TMB succeeds though when it is trying to emulate character building and turn based combat that veterans of Final Fantasy 7 through 10 would quickly recognize. Leveling up your character comes fast and furious. Each passing encounter offers some new bonus to unlock. There is always a real sense of progression and empowerment. Players’ unique dice allow them to carve out their very own role in the party, even if this feels very similar to what you’d find in an MMO. Planning your skill unlocks is every bit as delicious as playing a classic JRPG. Combat rewards clever planning and the game does a solid job of making players think that the odds of success are far lower then they actually are. Most battles start out feeling hopeless which makes your eventual success feel all the sweeter. I can’t think of any previous board game I’ve played so perfectly captures the fun of leveling up a character in a video game.
I am in awe of the effort that was put into crafting the protagonists for TMB. The combat medic feels like a combat medic and he plays entirely differently from the Berserker character or the Ranged DPS. TMB’s system of unlocking new dice actually echoes the leveling system found in Gloomhaven where the cards (as opposed to dice) create a significantly unique PC. The big advantage TMB has over a game like Gloomhaven though is that the combat is significantly streamlined in comparison, as is to be expected from what amounts to essentially a gussied up dice game.
The problem a lot of dice games struggle with is the balance of complexity versus player agency or choice. Generally speaking, the more choices you give your players, the more complicated the game becomes (which sort of defeats the purpose of it being a dice game). At one end of the spectrum are games like Nations the Dice Game (base game) where the game is extremely simple because it has sanded down the decision points so much that the game pretty much plays itself for you. At the other end you have games like Discoveries where the gameplay is intentionally awkward and ungainly so as to squeeze every last ounce of decision making out of the dice (to its obvious detriment). Somewhere in the middle is your target Goldilocks of dice game that finds a perfect balance of simplicity and choice. Roll for the Galaxy is perhaps the most obvious example of this, but TMB’s combat absolutely belongs in this discussion. As players open up more and more dice the game purposely limits the number of dice players can roll so that they are left customizing the handful of dice they roll each turn. The decision making in combat is both dirt simple and extraordinarily satisfying all the while remaining very narrative.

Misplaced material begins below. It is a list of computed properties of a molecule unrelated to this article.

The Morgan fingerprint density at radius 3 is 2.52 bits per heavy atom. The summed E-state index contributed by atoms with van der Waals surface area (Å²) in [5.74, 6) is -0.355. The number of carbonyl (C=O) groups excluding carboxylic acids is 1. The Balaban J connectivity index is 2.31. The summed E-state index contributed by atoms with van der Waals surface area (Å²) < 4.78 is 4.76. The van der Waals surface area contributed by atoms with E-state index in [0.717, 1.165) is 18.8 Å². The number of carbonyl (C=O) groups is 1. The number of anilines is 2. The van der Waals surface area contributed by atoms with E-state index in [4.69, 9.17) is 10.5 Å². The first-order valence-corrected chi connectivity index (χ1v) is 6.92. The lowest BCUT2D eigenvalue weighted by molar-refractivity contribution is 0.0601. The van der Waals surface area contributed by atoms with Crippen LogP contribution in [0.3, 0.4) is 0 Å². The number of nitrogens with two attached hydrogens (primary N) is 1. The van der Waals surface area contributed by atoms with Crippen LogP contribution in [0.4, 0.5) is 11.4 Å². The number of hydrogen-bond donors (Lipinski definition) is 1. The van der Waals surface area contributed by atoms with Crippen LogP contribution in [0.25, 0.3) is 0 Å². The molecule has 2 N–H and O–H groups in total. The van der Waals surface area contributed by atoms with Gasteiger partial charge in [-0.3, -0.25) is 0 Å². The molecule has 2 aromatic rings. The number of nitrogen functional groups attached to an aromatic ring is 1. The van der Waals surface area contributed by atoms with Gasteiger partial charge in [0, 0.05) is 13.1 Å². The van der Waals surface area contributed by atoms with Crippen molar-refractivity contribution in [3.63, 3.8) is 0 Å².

So after I boxed up TMB (we are waiting now for the expansion content to ship out) I came to perhaps the most startling realization I think I’ve ever had about a game. Somehow, the Gearloc art assets just didn’t bother me as much as it used to. Such a moment of epiphany feels like a strange reversal of the well worn saying “familiarity breeds contempt,” but there it is. I can’t quite reconcile how it is my feelings about the art have changed, but I suspect it has something to do with how much fun I’ve had playing TMB.
Ultimately, Too Many Bones is an exceptionally fascinating design. There is no other game that feels quite like it. I tip my hat to Adam and Josh Carlson because I feel like Too Many Bones demonstrates a definite growth and maturity in their skills as game designers. While Hoplomachus isn’t a bad game by any stretch of the imagination, Too Many Bones evolves many of the ideas of the earlier game, while never shying away from experimenting with radically new ones. A design like Too Many Bones takes guts to make, it is packed to the brim with untested ideas and it could have easily been a spectacular failure. While Hoplomachus was a design that was inspire by other great designs, Too Many Bones is the Carlsons’ Magnum Opus and it will be a design worthy of inspiring other designers in the future. My biggest regret about Too Many Bones is that I didn’t play it sooner, because I firmly believe that this is a design that deserved every bit of the same praise that Gloomhaven enjoyed this past year.